Throughout the centuries it was the only place around the world that Jews consistently could call home.  And during the tumultuous 20th century, Israel was, for hundreds of thousands of Jews, the place that literally saved their lives.  If you are an American Jew and you are of Jewish ancestry, you have relatives in Israel.  It’s a question about how close these relatives are and if you are in touch with them, but that you have relatives in Israel is a certainty.  And if you are of Eastern European Jewish ancestry, like most American Jews, then chances are good that at some point about 100 years ago, give or take, there were some difficult conversations in your family as some decided to come to this country and others stayed put, and others joined the group of Jews endeavoring to establish a new Jewish homeland in Palestine -- and who survived the Shoah and who did not, and who lives here and who lives in Israel, are a product of those decisions that could just as easily have gone the other way.  Israel is the only place in the world where Jewish culture is normative,  where the society can credibly claim to have a goal of putting Jewish values into action in the world on a national scale.  And even if all these things were not true, Israel is quickly becoming the world’s largest Jewish community, which means that as time goes on, Israel will be much more the center stage for the Jewish people than the American jewish community will, or anywhere else.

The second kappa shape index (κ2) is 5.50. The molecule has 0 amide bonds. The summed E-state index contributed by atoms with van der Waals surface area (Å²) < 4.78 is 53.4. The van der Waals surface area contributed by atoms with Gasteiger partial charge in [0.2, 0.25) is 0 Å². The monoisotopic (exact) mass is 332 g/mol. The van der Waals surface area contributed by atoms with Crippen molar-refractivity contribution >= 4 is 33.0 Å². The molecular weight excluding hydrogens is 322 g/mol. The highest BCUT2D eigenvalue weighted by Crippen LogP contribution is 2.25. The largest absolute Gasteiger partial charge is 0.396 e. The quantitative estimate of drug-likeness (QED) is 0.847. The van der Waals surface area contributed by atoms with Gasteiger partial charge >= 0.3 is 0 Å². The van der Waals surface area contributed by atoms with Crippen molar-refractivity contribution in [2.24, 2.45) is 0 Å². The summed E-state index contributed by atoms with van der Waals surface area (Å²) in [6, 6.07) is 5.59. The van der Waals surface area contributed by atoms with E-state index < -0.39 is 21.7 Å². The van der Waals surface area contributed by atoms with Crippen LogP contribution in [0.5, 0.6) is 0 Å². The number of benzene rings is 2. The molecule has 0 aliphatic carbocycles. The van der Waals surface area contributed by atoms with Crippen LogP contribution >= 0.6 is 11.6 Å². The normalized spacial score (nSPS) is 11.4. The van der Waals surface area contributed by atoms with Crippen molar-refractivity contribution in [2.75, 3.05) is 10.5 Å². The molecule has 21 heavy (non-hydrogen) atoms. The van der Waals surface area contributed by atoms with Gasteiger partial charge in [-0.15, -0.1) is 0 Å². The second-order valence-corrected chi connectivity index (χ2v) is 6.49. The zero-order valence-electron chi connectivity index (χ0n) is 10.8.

I say all this because the sense of connection between the American Jewish community and Israel used to be absolutely automatic, and the paragraph above did not even need to be stated because it was well known to everyone.  But for a lot of American Jews, this connection between the American and Israeli Jewish communities is NOT automatic, and it’s necessary to be reminded of why ANYONE would think that Israel should play a significant role in an American Jewish life, why visiting Israel is important, why the welfare of Israel matters or should matter to every American Jew, and why I take such great delight in writing letters of reference for those from our synagogue community who are making aliyah and moving to Israel (as I had the great pleasure to write three such letters during the past year).